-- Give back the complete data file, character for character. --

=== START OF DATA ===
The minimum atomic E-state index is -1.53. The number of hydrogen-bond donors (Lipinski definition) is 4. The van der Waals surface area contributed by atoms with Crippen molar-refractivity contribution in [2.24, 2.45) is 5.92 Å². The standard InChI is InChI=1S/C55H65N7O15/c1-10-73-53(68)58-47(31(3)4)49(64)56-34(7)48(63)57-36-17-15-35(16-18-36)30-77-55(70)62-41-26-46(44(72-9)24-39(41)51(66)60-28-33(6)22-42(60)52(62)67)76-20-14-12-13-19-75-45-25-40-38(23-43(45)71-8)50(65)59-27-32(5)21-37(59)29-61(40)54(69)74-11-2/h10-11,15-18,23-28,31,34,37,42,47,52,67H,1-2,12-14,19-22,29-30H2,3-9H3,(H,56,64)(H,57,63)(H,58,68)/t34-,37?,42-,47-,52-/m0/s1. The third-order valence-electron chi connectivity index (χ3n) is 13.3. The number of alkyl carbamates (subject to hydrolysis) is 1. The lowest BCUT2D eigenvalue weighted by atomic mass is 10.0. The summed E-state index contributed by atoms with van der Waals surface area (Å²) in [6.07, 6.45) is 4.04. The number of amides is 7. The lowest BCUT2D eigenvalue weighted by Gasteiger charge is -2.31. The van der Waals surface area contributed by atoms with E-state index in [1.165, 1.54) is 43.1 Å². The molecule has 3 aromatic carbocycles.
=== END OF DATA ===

The minimum atomic E-state index is -1.53. The number of hydrogen-bond donors (Lipinski definition) is 4. The van der Waals surface area contributed by atoms with Crippen molar-refractivity contribution in [2.24, 2.45) is 5.92 Å². The standard InChI is InChI=1S/C55H65N7O15/c1-10-73-53(68)58-47(31(3)4)49(64)56-34(7)48(63)57-36-17-15-35(16-18-36)30-77-55(70)62-41-26-46(44(72-9)24-39(41)51(66)60-28-33(6)22-42(60)52(62)67)76-20-14-12-13-19-75-45-25-40-38(23-43(45)71-8)50(65)59-27-32(5)21-37(59)29-61(40)54(69)74-11-2/h10-11,15-18,23-28,31,34,37,42,47,52,67H,1-2,12-14,19-22,29-30H2,3-9H3,(H,56,64)(H,57,63)(H,58,68)/t34-,37?,42-,47-,52-/m0/s1. The third-order valence-electron chi connectivity index (χ3n) is 13.3. The number of alkyl carbamates (subject to hydrolysis) is 1. The lowest BCUT2D eigenvalue weighted by atomic mass is 10.0. The summed E-state index contributed by atoms with van der Waals surface area (Å²) in [6.07, 6.45) is 4.04. The number of amides is 7. The lowest BCUT2D eigenvalue weighted by Gasteiger charge is -2.31. The van der Waals surface area contributed by atoms with E-state index in [1.165, 1.54) is 43.1 Å². The molecule has 3 aromatic carbocycles.